Visual arts resources
KASCA (knowledge and skills creative arts) visual arts framework
The KASCA visual arts framework breaks down the core components of practice, conceptual framework and the frames into a series lesson sequences. All lesson sequences come with ready-to-use differentiated learning and teaching resources and are available in an online format through the tabs below and an e-book (PDF 12.75MB) version that can be downloaded to your smart device.
Analysing art - Part 1 - The frames
Duration: 3 - 4 weeks
Students will criticise works by professional artists and engage in the practise and processes of creating their own works.
Stage 4 outcomes
Stage 5 outcomes
4.7 explores aspects of practice in critical and historical interpretations of art
5.7 applies their understanding of aspects of practice to critical and historical interpretations of art
4.9 begins to acknowledge that art can be interpreted from different points of view
5.9 demonstrates how the frames provide different interpretations of art
Visual Arts 7-10 Syllabus © NSW Education Standards Authority (NESA) for and on behalf of the Crown in right of the State of New South Wales, 2003.
Cross-curriculum content and key competencies
Difference and diversity
Information and communication technology
The frames are constructed to give students a means for analysing art from multiple perspectives. When completing this unit, students will explore individual artworks through conceptual practice.
All activities require students to demonstrate their learning and are all assessment for learning activities.
Teaching and learning activities
- read and complete the activities in the Introduction to The Frames prezi
- complete the slideshow Introduction to VA terminology
- complete the interactive activities on the framed website.
- large butchers paper
- The Frames infographic
- access to the following artworks (these are suggested artworks and may be substituted for alternatives if required)
In groups, students will:
- select one of the artworks above
- assign a frame to explore the artwork. For example -
- The Subjective frame: Edvard Munch, The Scream, 1893,
- The Cultural frame: Vincent Van Gogh, The Starry Night, 1889,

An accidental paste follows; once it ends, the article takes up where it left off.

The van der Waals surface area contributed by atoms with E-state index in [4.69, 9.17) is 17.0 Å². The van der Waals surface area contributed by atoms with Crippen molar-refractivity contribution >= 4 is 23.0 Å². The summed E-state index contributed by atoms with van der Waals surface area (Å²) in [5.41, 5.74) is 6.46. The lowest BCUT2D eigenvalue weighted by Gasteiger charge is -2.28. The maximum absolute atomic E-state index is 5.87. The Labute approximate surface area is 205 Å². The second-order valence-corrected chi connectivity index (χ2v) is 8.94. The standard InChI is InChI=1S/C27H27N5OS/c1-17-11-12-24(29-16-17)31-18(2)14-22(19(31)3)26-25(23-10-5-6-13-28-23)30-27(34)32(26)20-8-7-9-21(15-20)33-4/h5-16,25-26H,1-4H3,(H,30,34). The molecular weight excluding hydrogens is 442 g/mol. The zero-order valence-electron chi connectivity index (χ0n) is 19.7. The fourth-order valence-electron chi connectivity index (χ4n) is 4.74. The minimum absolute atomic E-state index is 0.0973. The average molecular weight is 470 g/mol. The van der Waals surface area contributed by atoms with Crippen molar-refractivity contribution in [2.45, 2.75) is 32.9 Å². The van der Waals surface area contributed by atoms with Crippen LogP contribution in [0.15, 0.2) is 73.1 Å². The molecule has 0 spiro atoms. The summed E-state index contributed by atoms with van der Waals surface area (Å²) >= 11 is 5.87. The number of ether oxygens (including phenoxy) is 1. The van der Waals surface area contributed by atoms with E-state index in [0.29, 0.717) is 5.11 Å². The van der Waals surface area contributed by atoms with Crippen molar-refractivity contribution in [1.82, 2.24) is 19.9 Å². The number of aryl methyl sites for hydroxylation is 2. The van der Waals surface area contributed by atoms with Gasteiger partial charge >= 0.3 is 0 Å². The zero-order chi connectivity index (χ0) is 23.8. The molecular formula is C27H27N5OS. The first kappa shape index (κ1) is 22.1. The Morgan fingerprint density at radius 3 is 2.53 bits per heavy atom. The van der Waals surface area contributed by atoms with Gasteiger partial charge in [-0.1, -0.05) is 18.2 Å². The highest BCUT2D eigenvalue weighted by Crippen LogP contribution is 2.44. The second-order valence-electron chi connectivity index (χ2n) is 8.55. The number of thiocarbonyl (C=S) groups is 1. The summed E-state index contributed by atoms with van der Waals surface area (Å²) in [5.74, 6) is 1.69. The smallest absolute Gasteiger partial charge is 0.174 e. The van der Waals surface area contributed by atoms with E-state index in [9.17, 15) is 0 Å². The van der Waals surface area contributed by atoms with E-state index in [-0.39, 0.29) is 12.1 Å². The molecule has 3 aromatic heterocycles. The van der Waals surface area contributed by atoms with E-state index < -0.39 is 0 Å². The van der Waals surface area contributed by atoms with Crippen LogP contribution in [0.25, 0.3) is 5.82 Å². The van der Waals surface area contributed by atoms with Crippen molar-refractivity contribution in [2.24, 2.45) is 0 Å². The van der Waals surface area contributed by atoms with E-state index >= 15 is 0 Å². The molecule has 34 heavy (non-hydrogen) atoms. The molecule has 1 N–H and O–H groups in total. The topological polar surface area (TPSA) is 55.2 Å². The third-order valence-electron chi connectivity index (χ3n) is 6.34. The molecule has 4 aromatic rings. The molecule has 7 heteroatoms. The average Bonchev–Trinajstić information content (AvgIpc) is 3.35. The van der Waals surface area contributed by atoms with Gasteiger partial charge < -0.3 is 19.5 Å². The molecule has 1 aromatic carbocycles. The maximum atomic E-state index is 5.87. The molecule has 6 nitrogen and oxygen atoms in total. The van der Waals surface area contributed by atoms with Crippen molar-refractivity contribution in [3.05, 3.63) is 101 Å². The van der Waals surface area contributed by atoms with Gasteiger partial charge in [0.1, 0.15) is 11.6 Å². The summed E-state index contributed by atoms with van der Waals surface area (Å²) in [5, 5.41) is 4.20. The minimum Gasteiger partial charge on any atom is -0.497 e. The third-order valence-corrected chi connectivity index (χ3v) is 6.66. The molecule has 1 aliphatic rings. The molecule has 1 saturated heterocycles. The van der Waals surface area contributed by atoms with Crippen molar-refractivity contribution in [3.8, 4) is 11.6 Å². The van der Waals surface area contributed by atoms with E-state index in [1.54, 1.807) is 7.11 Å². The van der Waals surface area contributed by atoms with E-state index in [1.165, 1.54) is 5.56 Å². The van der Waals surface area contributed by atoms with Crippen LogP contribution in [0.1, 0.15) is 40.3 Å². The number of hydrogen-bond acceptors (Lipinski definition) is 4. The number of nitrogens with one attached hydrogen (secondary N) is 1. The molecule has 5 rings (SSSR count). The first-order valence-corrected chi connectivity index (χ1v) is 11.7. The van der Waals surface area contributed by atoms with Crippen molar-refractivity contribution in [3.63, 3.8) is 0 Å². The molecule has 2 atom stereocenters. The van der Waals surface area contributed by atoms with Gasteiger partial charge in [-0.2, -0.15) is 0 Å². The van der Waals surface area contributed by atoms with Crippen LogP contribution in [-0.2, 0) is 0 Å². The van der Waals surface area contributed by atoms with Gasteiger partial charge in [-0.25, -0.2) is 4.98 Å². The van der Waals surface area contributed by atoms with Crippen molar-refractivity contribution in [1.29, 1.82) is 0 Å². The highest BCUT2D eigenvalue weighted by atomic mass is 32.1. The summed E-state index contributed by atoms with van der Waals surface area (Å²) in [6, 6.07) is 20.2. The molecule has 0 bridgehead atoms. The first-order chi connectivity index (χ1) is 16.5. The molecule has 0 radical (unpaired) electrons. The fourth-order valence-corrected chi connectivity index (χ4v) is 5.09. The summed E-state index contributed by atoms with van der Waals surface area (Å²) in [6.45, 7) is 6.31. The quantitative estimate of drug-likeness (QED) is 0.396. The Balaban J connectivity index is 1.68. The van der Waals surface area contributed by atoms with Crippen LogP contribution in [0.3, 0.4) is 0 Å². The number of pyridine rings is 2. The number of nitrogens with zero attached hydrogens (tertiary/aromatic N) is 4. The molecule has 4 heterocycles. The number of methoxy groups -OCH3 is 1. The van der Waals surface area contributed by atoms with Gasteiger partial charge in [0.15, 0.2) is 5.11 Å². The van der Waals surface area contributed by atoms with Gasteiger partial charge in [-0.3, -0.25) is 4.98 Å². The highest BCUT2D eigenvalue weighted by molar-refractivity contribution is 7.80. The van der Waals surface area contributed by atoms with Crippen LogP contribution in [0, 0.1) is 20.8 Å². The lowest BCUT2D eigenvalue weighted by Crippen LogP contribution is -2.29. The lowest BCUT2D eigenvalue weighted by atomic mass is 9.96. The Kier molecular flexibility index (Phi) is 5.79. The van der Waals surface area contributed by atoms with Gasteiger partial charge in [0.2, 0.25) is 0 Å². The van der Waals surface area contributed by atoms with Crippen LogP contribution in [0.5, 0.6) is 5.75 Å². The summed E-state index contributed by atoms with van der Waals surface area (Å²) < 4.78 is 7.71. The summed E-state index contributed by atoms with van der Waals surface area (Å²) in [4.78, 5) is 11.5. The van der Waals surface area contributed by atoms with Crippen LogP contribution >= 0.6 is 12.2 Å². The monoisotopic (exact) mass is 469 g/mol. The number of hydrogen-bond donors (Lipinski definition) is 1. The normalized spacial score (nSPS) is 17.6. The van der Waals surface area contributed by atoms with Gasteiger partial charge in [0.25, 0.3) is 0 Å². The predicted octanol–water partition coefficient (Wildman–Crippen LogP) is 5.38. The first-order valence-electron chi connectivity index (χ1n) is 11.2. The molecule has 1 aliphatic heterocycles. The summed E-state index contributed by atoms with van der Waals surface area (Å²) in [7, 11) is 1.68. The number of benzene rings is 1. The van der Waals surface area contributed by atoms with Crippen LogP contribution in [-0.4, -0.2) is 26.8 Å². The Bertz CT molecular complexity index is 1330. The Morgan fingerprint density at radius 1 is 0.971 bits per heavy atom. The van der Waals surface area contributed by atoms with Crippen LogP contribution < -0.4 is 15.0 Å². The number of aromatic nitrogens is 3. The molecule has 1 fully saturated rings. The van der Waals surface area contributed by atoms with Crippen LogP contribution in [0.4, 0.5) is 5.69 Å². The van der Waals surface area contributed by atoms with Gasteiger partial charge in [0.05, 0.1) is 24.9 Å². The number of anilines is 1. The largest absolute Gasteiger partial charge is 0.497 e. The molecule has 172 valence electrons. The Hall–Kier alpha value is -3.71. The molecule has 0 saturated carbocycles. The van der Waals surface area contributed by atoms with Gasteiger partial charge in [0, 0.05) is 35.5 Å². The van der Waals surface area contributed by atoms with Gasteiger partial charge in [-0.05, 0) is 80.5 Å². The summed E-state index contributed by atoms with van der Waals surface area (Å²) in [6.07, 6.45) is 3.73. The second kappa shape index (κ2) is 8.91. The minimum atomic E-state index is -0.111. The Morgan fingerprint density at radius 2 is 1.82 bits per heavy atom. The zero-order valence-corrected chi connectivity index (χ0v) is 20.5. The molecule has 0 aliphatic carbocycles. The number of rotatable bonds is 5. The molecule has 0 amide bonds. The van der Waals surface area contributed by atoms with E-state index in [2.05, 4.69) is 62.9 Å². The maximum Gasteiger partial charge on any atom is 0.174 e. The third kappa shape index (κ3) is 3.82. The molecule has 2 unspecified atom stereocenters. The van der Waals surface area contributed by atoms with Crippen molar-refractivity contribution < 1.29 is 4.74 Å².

- The Structural frame: Pablo Picasso, Guernica, 1937
- The Post Modern frame: Salvador Dali, The Persistence of Memory, 1931
- use the elements and principles of design to create a frame on the butchers paper that portrays a perspective of looking at that artwork through that view. Repeat this process again on another artwork from the list.
- discuss how each frame changed the perspectives of the artworks around the room The Frames infographic (PDF 5.57MB) provides guided questions to assist with this)
- answer the following questions in their diary/blog
- How are the frames different?
- How do the frames influence your perspective?
- play The Frames and Conceptual Framework Kahoot quiz
- create a wordle linking the metalanguage to each frame.
The Scream and the subjective frame
Edvard Munch, The Scream, 1893 date accessed 09/03/18.
- read the article What is the meaning of The Scream?
- write a word bank of any terms they are unfamiliar with in the article
- familiarise themselves with the features of a narrative text by reading through the Literacy structures, language forms and features pdf
- write a story using the word bank above as descriptive language to support their view from the subjective frame and describe what is happening to the subject matter within the artwork
- discuss the use of descriptive language and how it influences the perspective of the reader in both the historical and critical text excerpt
- highlight the subjective language examples within historical and critical analysis (an example has been provided below).
The exhibition at the Neue Galerie explores the relationship between Munch, who was born the second of five children to an impoverished military doctor in 1863, and the avant-garde Expressionist art movement that emerged in Germany and Austria in the early years of the 20th Century. Although the show concentrates on the latter stages of the artist’s career (Munch died in 1944), it still finds room for The Scream of 1895, which he created three years after first arriving in Berlin, where he quickly made a notorious name for himself.
It was in Germany, during several creatively frenzied years, while fraternising with like-minded artists and writers, such as his close friend August Strindberg, at a bar called the Black Piglet, that Munch created the major paintings which remain his best-known works, including The Vampire and Madonna. They were conceived for his epic, semi-autobiographical series The Frieze of Life, which transmuted his own high-keyed emotions concerning love, sexuality and death into universal symbols. The original, 1893 version of The Scream was one of 22 elements in the cycle.
Beneath a boiling sky, aflame with yellow, orange and red, an androgynous figure stands upon a bridge. Wearing a sinuous blue coat, which appears to flow, surreally, into a torrent of aqua, indigo and ultramarine behind him, he holds up two elongated hands on either side of his hairless, skull-like head.
His eyes wide with shock, he unleashes a bloodcurdling shriek. Despite distant vestiges of normality – two figures upon the bridge, a boat on the fjord – everything is suffused with a sense of primal, overwhelming horror.
Text extracts from What is the meaning of The Scream? BBC, date accessed /09/03/18.
The Starry Night and the structural frame
Vincent Van Gogh, The Starry Night, 1889 date accessed 09/03/18.
- read through the information on the website Artble Starry Night Analysis
- draw a quick sketch of the work
- identify the picture plane and patterns within the art. The analysis below has an example of this.